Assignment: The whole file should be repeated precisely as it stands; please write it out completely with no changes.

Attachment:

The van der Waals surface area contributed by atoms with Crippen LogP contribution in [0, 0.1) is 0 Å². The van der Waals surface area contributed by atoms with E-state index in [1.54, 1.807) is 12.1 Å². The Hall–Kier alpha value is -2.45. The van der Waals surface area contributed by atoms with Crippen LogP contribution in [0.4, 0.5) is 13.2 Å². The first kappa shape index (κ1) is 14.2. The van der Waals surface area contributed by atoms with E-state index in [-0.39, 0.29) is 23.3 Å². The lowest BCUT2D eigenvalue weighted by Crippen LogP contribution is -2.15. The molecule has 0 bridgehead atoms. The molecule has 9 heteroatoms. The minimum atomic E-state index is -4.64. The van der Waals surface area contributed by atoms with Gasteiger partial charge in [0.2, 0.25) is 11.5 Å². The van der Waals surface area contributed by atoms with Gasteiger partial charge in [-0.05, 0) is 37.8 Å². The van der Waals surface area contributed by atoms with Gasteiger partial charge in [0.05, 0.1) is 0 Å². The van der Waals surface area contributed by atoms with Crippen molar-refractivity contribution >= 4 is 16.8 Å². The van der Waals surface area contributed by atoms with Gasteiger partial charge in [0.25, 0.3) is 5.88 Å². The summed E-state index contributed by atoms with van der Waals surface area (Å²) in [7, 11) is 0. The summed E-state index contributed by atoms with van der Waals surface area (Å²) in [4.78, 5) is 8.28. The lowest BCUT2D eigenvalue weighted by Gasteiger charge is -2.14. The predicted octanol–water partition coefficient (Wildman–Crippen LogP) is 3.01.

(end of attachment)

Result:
The van der Waals surface area contributed by atoms with Crippen LogP contribution in [0, 0.1) is 0 Å². The van der Waals surface area contributed by atoms with E-state index in [1.54, 1.807) is 12.1 Å². The Hall–Kier alpha value is -2.45. The van der Waals surface area contributed by atoms with Crippen LogP contribution in [0.4, 0.5) is 13.2 Å². The first kappa shape index (κ1) is 14.2. The van der Waals surface area contributed by atoms with E-state index in [-0.39, 0.29) is 23.3 Å². The lowest BCUT2D eigenvalue weighted by Crippen LogP contribution is -2.15. The molecule has 0 bridgehead atoms. The molecule has 9 heteroatoms. The minimum atomic E-state index is -4.64. The van der Waals surface area contributed by atoms with Gasteiger partial charge in [0.2, 0.25) is 11.5 Å². The van der Waals surface area contributed by atoms with Gasteiger partial charge in [-0.05, 0) is 37.8 Å². The van der Waals surface area contributed by atoms with Gasteiger partial charge in [0.05, 0.1) is 0 Å². The van der Waals surface area contributed by atoms with Crippen molar-refractivity contribution >= 4 is 16.8 Å². The van der Waals surface area contributed by atoms with Gasteiger partial charge in [0.25, 0.3) is 5.88 Å². The summed E-state index contributed by atoms with van der Waals surface area (Å²) in [7, 11) is 0. The summed E-state index contributed by atoms with van der Waals surface area (Å²) in [4.78, 5) is 8.28. The lowest BCUT2D eigenvalue weighted by Gasteiger charge is -2.14. The predicted octanol–water partition coefficient (Wildman–Crippen LogP) is 3.01.